On 22 January, Lebanese Prime Minister Hassan Diab announced the formation of a new “technocratic” government, calling it a “rescue team” that will steer the country out of its economic crisis. However, the riots continued, and the demonstrators still occupy the streets. What are their demands? Will they leave the streets, what will this brand new government do for the nation’s economy, and how will it affect the country’s shaky international position? These topics are addressed by Amal Abou Zeid, a former member of the Lebanese parliament from the Free Patriotic Movement.
After about three months of crisis, Lebanon has a new government, a technocratic new cabinet of ministers, as called for by the demonstrators on the streets. The new Prime Minister Hassan Diab is from the country’s academic circles: a professor at the American University of Beirut. I believe this new government answers the people’s demands. However, we must fully understand that it needs to gain the confidence of the Parliament, which means appeasing the so-called 8 March Coalition parties – Hezbollah, the Amal Movement, the Free Patriotic Movement etc., given that it does not include members of these parties. That is, again, what the people demanded; these parties, which bear the responsibility for the “failed state”, should not be represented in the government.
Currently, the demonstrators want to give the new government a chance to judge the ministers for their actions: the cabinet has just started working and has yet to win the voters’ confidence. However, the ministers have asked for a period of 100 days, after which demonstrators can evaluate their actions and decide if they meet the needs of the people on the streets. That does not mean that demonstrators will retreat; they will most probably stay in the streets and assert their demands, just to maintain pressure on the government. They believe that if they return home, the parties and corrupt politicians who had taken advantage of their positions for the last 30 years will be back, playing around and failing to meet the needs of the people.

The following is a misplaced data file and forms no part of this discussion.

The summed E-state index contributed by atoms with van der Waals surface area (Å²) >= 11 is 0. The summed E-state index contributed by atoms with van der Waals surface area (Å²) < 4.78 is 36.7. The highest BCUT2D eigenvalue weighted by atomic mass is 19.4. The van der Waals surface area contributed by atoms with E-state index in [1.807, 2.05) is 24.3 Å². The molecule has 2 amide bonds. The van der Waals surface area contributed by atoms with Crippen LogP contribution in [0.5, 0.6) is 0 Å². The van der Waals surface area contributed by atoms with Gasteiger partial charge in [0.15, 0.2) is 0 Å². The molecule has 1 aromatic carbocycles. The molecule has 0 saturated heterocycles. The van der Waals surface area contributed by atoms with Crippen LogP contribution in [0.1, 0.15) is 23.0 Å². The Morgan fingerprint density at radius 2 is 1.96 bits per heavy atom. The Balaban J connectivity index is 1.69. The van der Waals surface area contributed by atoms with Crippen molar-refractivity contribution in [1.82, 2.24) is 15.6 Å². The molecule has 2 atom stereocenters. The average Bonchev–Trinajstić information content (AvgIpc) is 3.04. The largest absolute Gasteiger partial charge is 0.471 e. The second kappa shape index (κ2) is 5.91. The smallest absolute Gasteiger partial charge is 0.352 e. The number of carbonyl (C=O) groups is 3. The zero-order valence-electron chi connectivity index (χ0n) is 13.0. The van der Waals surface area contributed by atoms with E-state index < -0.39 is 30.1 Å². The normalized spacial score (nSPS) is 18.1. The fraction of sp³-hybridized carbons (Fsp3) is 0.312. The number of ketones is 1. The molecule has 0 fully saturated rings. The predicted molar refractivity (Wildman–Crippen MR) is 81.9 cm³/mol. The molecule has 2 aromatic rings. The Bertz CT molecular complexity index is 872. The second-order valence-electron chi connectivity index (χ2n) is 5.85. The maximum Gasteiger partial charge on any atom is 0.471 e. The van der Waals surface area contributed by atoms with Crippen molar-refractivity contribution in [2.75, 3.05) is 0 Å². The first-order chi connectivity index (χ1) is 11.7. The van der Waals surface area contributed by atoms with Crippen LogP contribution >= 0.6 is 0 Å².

On January 27, the Parliament convened to vote on the 2020 budget. That is a serious matter, and many people remain on the streets, raising their demands with respect to fighting corruption and imprisoning those involved, among other things. Honestly speaking, they are really entitled to raise their social demands, because for the last 30 years, the Lebanese economy had been based on services like banking and tourism without engaging in any major activity in the fields of agriculture, infrastructure, industry, AI or high technologies. This is another reason why the people are occupying the streets and have the support of many others who remain at home.
Today, we need to develop all the aforementioned sectors; after all, Lebanon must for example have IT for energy, since it has oil and gas resources. If the new government put its efforts into developing these sectors, Lebanon will be on the right track. Thus, more people will buy less from abroad and support the Lebanese currency and agricultural products, helping to restore the economic balance.
With regard to the impact of this government on the international position of Lebanon, we have to be realistic. Lebanon is part of the Middle East, which is now witnessing the US-Iran escalation, aggravated by the assassination of Soleimani. Hezbollah is involved in this escalation, because it is fighting alongside the Syrian army and the Russian troops against the Islamic radicals, whose remnants are still active in Syria, Iraq, and Yemen. Consequently, Lebanon is suffering from this struggle. Although this issue will not be resolved tomorrow, the Lebanese situation will depend on the settlement or the resolution of this confrontation and of the Syrian crisis. I would like to assume that Lebanon would return to normal only when the major actors sit around the table and discuss the political solutions for all the problems occurring in the Middle East – and on top of them, this Iranian-American conflict.